WWTP still obliged to treat for discharge

The communal WWTP in Murcia delivers water for farmers but is obliged to treat it for discharge. Photo: Water News Europe

The communal wastewater treatment plant (WWTP) of the villages Roldan, Lo Ferro, and Balsicas in Murcia in Spain provides farmers with water for irrigation. “But the main objective of wastewater treatment is still discharge”, says Marcos Pérez, head of technical services of ESAMUR, during a visit of international water experts on the 15th of June. “We have to comply to the Urban Waste Water Directive and can only provide farmers with our effluent.

- by Esther Rasenberg -

The Waste Water Treatment Plant is treating daily about 5.500 m3 of communal wastewater. During the anaerobic treatment process, phosphor and nitrogen are removed while these nutrients need to be added again later. According to international experts this process could be more efficient if the nutrients were preserved during the wastewater treatment. Although this procedure also can have disadvantages like growth of algae and clogging in drip irrigation.

Francisco Pedrero Salcedo is explaining how the effluent is prepared for agricultural purposes. Photo: Water News Europe

The farmers in Murcia are getting the treated wastewater at no cost, but it also leaves them responsible for the water quality of irrigation water. “According to the local farmers this extra treatment plus the pumping costs results in too expensive irrigation water”, explains agriculture engineer Francisco Pedrero Salcedo of the Irrigation Department of the Centre for Applied Soil Science and Biology of the Segura (CEBAS/CSIC). He foresees even more problems for water reuse in the future. Brussels recently launched a proposal in order to regulate minimum quality requirements for water reuse but many experts say the new regulation is too strict. They fear it may reduce the increase of water reuse in Europe significantly. During the conference IWARESA Valentina Lazarova, specialist of wastewater treatment and reuse from Suez in France put it boldly: "It will be easier to find water on Mars than to develop water reuse in Europe with the proposed new regulation."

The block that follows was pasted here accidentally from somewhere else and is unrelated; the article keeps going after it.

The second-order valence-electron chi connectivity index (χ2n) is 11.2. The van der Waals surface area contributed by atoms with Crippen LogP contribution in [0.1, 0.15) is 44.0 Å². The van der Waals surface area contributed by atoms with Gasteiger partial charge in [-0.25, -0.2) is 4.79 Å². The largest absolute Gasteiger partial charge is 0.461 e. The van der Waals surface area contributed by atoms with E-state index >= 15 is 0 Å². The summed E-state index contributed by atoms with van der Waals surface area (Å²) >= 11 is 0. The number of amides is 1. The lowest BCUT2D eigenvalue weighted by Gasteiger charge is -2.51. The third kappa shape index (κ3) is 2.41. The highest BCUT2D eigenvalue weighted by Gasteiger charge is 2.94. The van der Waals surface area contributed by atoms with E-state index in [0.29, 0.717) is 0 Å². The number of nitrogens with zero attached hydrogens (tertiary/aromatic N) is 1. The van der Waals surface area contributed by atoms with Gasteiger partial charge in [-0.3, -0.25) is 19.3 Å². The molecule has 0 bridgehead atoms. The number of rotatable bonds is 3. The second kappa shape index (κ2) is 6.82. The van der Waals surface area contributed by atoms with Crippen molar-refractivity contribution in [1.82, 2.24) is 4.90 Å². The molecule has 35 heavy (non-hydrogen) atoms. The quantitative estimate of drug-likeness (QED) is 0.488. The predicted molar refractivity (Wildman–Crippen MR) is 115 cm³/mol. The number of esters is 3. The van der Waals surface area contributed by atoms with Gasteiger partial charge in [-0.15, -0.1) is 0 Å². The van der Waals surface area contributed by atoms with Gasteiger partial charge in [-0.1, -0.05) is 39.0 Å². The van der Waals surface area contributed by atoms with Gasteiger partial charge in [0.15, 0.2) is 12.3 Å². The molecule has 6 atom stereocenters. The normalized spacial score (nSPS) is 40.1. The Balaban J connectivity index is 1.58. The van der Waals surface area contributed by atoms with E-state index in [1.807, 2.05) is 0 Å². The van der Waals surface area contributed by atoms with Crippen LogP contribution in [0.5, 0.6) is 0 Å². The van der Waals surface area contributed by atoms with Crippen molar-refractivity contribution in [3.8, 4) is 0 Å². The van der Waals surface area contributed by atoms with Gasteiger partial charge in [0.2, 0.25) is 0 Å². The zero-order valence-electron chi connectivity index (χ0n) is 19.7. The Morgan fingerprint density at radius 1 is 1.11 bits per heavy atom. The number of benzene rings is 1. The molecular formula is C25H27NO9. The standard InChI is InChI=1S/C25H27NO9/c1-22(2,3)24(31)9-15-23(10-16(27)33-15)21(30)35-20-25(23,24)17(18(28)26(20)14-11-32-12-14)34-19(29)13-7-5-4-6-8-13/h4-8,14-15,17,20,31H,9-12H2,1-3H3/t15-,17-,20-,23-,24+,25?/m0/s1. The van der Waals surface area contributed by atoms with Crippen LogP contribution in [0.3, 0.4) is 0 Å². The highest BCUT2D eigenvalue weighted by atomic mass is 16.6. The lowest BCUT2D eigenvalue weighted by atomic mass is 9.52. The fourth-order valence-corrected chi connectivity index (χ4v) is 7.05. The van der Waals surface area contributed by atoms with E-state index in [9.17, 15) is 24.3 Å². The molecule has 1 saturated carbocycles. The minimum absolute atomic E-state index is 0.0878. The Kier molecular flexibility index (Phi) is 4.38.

Different types of water
On the treatment plant CEBAS/CSIC is investigating what kind of irrigation water will get optimized crop results. The effluent is treated additionally with circular and sand filters in order to remove small particles, but these filters are not fit for removing any drug residues. ESAMUR, the entity that manages all WWTPs in Murcia and the Water and Agriculture Research Platform CEBAS-CSIC installed a technological unit inside the Roldán-Balsicas WWTP. The objective is to research different technologies in order to remove different emerging contaminants and salts. After the extra treatment three different types of water with different levels of salinity are produced. These waters are tested in a greenhouse with tomatoes and salt-resistant crops with an added-value. The objective of the research is getting optimal irrigation water at low energy costs and to reuse the brine from the desalination process in order to apply to the principle of circular economy.


Different types of water are tested in a greenhouse on the WWTP in Murcia. Photo: Water News Europe

Urban water reuse
Maria João Rosa, head of the urban water unit of the Hydraulics and Engineering department in Lisbon is very interested in the Spanish project. João Rosa: “In Portugal we are also investigating the possibilities for water reuse on golf courses or in an urban environment. For example for using it in gardens or car washing.”